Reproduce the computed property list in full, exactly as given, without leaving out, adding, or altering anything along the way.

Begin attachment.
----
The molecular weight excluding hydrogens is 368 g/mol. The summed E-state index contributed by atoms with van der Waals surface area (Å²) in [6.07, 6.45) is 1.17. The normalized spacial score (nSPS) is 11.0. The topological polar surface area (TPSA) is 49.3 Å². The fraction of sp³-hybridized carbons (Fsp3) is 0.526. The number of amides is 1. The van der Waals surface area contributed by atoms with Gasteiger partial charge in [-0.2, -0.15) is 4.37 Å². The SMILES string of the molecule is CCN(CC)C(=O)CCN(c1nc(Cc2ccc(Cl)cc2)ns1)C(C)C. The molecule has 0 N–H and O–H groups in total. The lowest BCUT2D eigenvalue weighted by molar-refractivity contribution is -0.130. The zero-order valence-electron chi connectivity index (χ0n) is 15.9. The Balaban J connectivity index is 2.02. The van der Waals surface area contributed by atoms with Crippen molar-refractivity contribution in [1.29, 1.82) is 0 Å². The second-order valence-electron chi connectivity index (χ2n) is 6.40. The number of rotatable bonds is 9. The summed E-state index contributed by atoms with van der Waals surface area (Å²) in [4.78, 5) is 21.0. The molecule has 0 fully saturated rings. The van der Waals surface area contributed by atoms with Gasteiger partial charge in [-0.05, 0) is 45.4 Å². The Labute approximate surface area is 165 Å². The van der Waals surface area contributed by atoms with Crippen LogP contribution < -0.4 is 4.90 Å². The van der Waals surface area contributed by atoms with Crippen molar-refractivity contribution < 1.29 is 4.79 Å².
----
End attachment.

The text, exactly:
The molecular weight excluding hydrogens is 368 g/mol. The summed E-state index contributed by atoms with van der Waals surface area (Å²) in [6.07, 6.45) is 1.17. The normalized spacial score (nSPS) is 11.0. The topological polar surface area (TPSA) is 49.3 Å². The fraction of sp³-hybridized carbons (Fsp3) is 0.526. The number of amides is 1. The van der Waals surface area contributed by atoms with Gasteiger partial charge in [-0.2, -0.15) is 4.37 Å². The SMILES string of the molecule is CCN(CC)C(=O)CCN(c1nc(Cc2ccc(Cl)cc2)ns1)C(C)C. The molecule has 0 N–H and O–H groups in total. The lowest BCUT2D eigenvalue weighted by molar-refractivity contribution is -0.130. The zero-order valence-electron chi connectivity index (χ0n) is 15.9. The Balaban J connectivity index is 2.02. The van der Waals surface area contributed by atoms with Crippen molar-refractivity contribution in [1.29, 1.82) is 0 Å². The second-order valence-electron chi connectivity index (χ2n) is 6.40. The number of rotatable bonds is 9. The summed E-state index contributed by atoms with van der Waals surface area (Å²) in [4.78, 5) is 21.0. The molecule has 0 fully saturated rings. The van der Waals surface area contributed by atoms with Gasteiger partial charge in [-0.05, 0) is 45.4 Å². The Labute approximate surface area is 165 Å². The van der Waals surface area contributed by atoms with Crippen LogP contribution < -0.4 is 4.90 Å². The van der Waals surface area contributed by atoms with Crippen molar-refractivity contribution < 1.29 is 4.79 Å².